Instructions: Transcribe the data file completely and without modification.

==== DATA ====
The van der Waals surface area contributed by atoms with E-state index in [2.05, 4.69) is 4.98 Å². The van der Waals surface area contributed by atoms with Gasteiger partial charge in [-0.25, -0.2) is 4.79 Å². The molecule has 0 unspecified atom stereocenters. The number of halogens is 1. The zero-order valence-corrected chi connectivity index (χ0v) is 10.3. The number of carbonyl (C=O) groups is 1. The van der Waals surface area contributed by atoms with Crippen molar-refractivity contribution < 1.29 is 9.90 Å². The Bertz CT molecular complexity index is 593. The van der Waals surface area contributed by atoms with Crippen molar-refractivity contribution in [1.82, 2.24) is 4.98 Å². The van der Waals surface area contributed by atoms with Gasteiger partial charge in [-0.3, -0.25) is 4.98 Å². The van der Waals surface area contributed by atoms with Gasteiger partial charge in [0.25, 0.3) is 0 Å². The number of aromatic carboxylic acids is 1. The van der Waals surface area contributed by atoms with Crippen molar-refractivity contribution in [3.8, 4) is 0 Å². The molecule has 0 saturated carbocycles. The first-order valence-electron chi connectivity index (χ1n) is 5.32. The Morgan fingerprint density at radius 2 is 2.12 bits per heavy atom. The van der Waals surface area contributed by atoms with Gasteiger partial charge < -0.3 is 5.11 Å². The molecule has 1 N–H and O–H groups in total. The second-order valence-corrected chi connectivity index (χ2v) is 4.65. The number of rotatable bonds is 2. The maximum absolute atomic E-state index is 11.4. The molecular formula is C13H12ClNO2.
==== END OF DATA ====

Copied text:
The van der Waals surface area contributed by atoms with E-state index in [2.05, 4.69) is 4.98 Å². The van der Waals surface area contributed by atoms with Gasteiger partial charge in [-0.25, -0.2) is 4.79 Å². The molecule has 0 unspecified atom stereocenters. The number of halogens is 1. The zero-order valence-corrected chi connectivity index (χ0v) is 10.3. The number of carbonyl (C=O) groups is 1. The van der Waals surface area contributed by atoms with Crippen molar-refractivity contribution < 1.29 is 9.90 Å². The Bertz CT molecular complexity index is 593. The van der Waals surface area contributed by atoms with Crippen molar-refractivity contribution in [1.82, 2.24) is 4.98 Å². The van der Waals surface area contributed by atoms with Gasteiger partial charge in [-0.3, -0.25) is 4.98 Å². The van der Waals surface area contributed by atoms with Gasteiger partial charge in [0.25, 0.3) is 0 Å². The number of aromatic carboxylic acids is 1. The van der Waals surface area contributed by atoms with Crippen molar-refractivity contribution in [3.8, 4) is 0 Å². The molecule has 0 saturated carbocycles. The first-order valence-electron chi connectivity index (χ1n) is 5.32. The Morgan fingerprint density at radius 2 is 2.12 bits per heavy atom. The van der Waals surface area contributed by atoms with Gasteiger partial charge < -0.3 is 5.11 Å². The molecule has 1 N–H and O–H groups in total. The second-order valence-corrected chi connectivity index (χ2v) is 4.65. The number of rotatable bonds is 2. The maximum absolute atomic E-state index is 11.4. The molecular formula is C13H12ClNO2.